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Bastiat's Law

  • Lane Georges

    (Université Paris IX Dauphine)

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    In 1850, Bastiat outlined the original notion of “man’s aversion to uncertainty” and used it to explain why people freely associated or cooperated in the world of uncertainty where they lived. He dealt with two special instances of association, mutual insurance and wage system. His analysis, which can be termed “Bastiat’s law of association”, has been evicted by economists and is unknown by most of them today.Several decades before Bastiat, Ricardo had already expounded an explanation of association, but within a theoretical framework of certainty, and founded it on the notion of “labor cost”. Contrary to Bastiat’s law, Ricardo’s law has always been well known by economists.The article does not only describe Bastiat’s law but also shows that it is both coherent with “Ricardo’s law” and even more general since it includes it. Finally, it is claimed that Bastiat’s law heralded what will happen in the second half of the twentieth century: from 1950’s, the aversion to uncertainty will become a theoretical economic notion widely used; from 1970’s, the theory of organizations/associations will be developed within an explicit context of uncertainty.En 1850, Bastiat a délimité le concept original d’”aversion de la personne pour l’incertitude” et s’en est servi pour expliquer la libre association ou coopération des gens dans le monde d’incertitu- de où ils vivent. Il s’est intéressé à deux exemples particuliers d’association, l’assurance mutuelle et le salariat. Force est de constater que son analyse, qu’on dénommera “loi de Bastiat”, a été mise de côté par les économistes et qu’aujourd’hui elle est inconnue de la plupart d’entre eux.Plusieurs décennies avant Bastiat, Ricardo avait déjà proposé une explication de l’association, mais dans un cadre théorique de certitude, et l’avait bâtie sur la notion de “coût du travail”. Contrairement à la loi de Bastiat, la loi de Ricardo a toujours été bien connue des économistes.Non seulement, l’article présente la “loi de Bastiat”, mais encore il montre qu’elle est à la fois compatible avec la “loi de Ricardo’ et plus générale puisqu’elle l’inclut. Il revendique enfin que la loi de Bastiat a annoncé ce qui va arriver dans la seconde moitié du vingtième siècle: à partir de la décennie 1950, l’aversion pour l’incertitude va devenir une notion de théorie économique largement employée et à partir de la décennie 1970, la théorie des organisations/associations sera développée dans un contexte d’incertitude explicite.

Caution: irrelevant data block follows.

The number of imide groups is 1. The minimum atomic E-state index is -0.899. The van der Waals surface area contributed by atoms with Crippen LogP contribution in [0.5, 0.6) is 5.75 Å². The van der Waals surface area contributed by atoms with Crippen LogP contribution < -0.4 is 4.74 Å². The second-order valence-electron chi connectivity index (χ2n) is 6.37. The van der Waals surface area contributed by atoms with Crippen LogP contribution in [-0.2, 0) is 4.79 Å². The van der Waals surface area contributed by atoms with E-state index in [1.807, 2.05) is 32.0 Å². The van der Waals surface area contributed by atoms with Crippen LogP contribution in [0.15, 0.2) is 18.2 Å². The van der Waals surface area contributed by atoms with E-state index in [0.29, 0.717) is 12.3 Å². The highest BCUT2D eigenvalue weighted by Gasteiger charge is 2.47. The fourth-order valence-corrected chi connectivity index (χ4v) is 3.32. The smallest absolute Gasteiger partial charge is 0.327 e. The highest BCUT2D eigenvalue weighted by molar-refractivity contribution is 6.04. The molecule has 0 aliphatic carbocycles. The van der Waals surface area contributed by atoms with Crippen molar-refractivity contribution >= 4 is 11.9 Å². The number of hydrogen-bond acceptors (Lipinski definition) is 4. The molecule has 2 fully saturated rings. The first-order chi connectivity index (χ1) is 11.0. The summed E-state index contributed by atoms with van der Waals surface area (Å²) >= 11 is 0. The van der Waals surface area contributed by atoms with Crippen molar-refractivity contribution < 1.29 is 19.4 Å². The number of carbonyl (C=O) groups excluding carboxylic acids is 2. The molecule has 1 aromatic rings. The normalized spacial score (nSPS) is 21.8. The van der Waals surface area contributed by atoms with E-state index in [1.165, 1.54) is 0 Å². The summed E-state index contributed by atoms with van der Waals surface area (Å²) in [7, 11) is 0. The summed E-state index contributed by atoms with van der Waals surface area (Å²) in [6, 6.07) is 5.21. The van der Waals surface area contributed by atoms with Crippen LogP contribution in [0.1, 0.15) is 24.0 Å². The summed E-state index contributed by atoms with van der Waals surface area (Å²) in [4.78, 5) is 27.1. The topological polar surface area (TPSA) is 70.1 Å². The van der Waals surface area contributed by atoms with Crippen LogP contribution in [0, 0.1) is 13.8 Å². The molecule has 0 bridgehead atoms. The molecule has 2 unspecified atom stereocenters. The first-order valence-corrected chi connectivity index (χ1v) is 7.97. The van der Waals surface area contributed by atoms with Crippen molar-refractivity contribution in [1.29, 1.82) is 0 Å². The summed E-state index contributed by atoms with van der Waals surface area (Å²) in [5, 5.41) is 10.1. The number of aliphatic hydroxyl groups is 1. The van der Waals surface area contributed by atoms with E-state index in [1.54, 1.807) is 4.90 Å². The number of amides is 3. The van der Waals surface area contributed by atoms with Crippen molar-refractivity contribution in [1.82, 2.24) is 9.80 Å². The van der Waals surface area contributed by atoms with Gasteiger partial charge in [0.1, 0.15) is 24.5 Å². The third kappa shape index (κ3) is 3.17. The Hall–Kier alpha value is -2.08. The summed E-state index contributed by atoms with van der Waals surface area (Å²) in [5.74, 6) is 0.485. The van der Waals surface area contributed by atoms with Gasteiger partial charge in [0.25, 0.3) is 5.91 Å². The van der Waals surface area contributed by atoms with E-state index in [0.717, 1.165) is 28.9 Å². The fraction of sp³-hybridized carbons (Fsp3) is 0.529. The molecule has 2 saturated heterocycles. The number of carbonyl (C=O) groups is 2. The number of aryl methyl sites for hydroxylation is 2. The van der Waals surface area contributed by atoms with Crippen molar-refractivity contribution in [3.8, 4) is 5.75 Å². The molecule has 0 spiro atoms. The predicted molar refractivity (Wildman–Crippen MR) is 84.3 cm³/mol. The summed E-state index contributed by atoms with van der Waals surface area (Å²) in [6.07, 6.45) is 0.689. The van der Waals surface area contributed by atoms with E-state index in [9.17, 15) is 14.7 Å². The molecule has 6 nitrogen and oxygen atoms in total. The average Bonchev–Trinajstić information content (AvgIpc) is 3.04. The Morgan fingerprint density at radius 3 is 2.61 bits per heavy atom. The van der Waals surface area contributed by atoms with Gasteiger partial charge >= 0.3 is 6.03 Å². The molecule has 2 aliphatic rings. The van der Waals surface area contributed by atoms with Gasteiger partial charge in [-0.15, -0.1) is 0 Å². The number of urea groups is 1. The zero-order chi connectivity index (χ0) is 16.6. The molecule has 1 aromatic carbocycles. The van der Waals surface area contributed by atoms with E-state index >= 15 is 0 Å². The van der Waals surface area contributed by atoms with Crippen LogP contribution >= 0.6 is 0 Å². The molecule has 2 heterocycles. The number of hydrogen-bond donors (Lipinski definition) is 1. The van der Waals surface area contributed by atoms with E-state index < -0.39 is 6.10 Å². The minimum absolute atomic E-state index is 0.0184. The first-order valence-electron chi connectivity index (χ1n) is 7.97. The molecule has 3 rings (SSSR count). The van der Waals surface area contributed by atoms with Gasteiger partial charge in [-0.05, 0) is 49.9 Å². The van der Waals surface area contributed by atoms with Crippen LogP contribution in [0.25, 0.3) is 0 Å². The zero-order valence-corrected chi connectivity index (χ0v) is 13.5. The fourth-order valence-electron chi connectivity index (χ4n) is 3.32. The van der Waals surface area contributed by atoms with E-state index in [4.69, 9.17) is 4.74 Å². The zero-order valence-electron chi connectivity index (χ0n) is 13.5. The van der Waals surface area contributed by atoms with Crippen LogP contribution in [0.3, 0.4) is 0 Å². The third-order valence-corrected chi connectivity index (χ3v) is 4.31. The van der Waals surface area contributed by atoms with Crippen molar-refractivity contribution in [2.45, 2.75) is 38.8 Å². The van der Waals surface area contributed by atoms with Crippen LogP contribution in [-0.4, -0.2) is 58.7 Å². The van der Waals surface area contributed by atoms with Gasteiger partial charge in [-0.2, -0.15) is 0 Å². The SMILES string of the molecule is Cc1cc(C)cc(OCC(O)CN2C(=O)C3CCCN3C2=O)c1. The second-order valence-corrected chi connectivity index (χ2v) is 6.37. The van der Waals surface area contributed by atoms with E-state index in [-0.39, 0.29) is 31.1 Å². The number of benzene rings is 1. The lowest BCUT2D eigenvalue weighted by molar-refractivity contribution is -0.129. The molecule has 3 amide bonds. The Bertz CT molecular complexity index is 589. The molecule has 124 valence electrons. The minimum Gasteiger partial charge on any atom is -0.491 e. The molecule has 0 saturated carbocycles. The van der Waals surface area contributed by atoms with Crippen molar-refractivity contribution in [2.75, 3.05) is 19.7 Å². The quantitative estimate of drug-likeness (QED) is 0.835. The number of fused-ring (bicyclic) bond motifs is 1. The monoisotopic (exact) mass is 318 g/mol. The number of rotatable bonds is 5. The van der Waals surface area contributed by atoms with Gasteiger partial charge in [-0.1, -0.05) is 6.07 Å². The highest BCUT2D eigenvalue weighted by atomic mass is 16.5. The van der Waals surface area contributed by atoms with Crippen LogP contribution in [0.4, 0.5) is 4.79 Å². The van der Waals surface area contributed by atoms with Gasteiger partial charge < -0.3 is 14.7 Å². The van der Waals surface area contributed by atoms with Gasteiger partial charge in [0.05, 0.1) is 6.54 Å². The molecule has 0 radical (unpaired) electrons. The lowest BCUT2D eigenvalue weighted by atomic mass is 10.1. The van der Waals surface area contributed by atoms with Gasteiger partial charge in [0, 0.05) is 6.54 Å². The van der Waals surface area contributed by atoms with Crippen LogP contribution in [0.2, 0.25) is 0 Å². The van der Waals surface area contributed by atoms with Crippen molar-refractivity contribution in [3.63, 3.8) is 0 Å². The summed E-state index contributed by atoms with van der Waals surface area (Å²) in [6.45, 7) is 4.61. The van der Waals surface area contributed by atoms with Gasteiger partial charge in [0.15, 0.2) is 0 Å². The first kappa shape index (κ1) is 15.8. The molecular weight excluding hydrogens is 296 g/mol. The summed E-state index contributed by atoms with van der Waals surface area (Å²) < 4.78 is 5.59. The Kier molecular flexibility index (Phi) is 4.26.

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    Article provided by De Gruyter in its journal Journal des Economistes et des Etudes Humaines.

    Volume (Year): 11 (2001)
    Issue (Month): 2 (June)
    Pages: 1-38

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    Handle: RePEc:bpj:jeehcn:v:11:y:2001:i:2:n:12
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